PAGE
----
providing irrigation support services to private, medium and small holder schemes in consultation with County Governments and other key stakeholders, and;
providing technical advisory services to irrigation schemes in design, construction supervision, administration operation and maintenance under appropriate modalities, including agency contracts.
Other functions of NIDA that may have an impact of the private sector include:
in consultation with County Governments, facilitating the formation and strengthening of water users’ associations at scheme level for operation, maintenance and management,
facilitating linkages between and among the National Government and County Governments, private sector, civil society organizations, communities and other stakeholders for the provision of support services to irrigation water user association
in collaboration with County Governments, gathering information and maintaining databases on irrigation development and management, including data on irrigation water supplies, demands, projects, irrigated areas, management performance, potential for expansion and human resources
in collaboration with County Governments and other stakeholders, promoting the marketing and processing of crops, animal and fish products grown or produced on national and other irrigation schemes and to liaise in this regards with other responsible state agencies and organizations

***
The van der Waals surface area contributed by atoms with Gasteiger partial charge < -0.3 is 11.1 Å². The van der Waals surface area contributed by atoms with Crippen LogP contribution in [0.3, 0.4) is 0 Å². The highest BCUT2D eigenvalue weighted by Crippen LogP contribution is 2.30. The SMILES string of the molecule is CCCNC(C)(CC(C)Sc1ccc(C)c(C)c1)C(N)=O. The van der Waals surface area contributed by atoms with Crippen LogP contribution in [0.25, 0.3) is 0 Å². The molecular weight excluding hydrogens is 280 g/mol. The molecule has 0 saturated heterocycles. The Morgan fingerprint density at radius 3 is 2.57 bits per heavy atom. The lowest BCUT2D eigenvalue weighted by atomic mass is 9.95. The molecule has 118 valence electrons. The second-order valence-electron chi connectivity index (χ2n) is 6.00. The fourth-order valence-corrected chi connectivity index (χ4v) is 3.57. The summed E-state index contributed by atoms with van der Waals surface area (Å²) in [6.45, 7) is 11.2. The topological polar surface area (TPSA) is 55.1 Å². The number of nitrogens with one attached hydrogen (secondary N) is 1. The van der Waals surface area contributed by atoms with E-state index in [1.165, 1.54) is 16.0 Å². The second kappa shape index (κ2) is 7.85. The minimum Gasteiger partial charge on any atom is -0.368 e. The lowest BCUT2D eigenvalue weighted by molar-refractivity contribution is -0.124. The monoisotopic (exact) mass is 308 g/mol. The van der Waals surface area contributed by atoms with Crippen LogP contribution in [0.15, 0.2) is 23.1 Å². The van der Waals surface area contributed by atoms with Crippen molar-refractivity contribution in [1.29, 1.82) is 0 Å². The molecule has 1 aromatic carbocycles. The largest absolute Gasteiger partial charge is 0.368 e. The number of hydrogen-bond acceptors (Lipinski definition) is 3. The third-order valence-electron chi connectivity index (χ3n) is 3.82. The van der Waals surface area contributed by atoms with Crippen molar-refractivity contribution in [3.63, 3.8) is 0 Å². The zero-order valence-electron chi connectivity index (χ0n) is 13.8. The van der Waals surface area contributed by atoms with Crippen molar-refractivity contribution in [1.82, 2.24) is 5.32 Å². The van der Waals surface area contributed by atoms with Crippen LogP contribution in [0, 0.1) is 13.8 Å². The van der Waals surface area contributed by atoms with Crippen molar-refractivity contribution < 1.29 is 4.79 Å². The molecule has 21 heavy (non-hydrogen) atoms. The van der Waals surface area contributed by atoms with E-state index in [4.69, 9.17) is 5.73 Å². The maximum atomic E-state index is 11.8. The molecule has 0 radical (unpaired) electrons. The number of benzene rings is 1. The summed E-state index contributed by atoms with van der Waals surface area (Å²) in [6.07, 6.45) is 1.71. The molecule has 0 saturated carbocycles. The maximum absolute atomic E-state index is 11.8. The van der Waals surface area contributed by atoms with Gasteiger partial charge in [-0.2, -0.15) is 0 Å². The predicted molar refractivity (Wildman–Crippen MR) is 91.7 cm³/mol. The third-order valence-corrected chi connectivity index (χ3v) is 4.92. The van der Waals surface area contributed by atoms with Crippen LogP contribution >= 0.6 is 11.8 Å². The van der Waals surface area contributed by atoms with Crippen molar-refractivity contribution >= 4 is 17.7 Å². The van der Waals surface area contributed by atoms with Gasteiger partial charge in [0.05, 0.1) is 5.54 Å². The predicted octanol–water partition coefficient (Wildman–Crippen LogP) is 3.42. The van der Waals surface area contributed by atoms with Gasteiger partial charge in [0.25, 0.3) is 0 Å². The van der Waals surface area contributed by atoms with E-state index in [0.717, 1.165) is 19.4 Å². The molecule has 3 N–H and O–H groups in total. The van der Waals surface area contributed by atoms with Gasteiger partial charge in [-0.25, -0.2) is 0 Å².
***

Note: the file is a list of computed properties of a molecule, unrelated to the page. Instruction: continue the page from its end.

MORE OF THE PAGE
advising the CS, through the Principal Secretary, on any matter in connection with the development, maintenance, expansion and availability of irrigation support services.
Under the Bill, NIDA shall primarily exercise its powers and functions through agency contracts, unless in the opinion of NIDA and with the permission of the CS, such powers and functions are best performed directly by NIDA.
The NIPD shall be a national government organ headed by a Chief Executive Officer and a Board whose chairperson shall be appointed by the CS.
Role of the County Government
Each County Government may within its area of jurisdiction establish a county irrigation development unit to carry out the Constitutional irrigation mandate of the relevant County.
The functions of the county irrigation development unit are vast and range from formulating County policy and strategy in collaboration with various stakeholders; developing and monitoring the County irrigation database to streamlining the statutory obligations in relation to the environment, water and health.
The CS, in consultation with the County Government and other stakeholders, is vested with the obligation to ensure the adequacy and quality of water for irrigation purposes throughout the country.
In this regard, the CS shall take measures to, among other things:
approve appropriate tariff structures and make arrangements with the Water Resources Authority in respect of requisition of irrigation water in bulk;
develop a mechanism on return on investment formula resulting from construction of irrigation schemes using public funds; and
develop guidelines on private sector involvement at various stages of the irrigation project implementation cycle.
In addition, in respect to land the CS shall set apart land and access rights for which an irrigation water permit may be issued by the Water Resources Authority, and an irrigation license may be issued upon consultation with the National Lands Commission. Moreover, when it comes to public land needed for irrigation services the CS must ensure the necessary steps are taken to compulsorily acquire the land.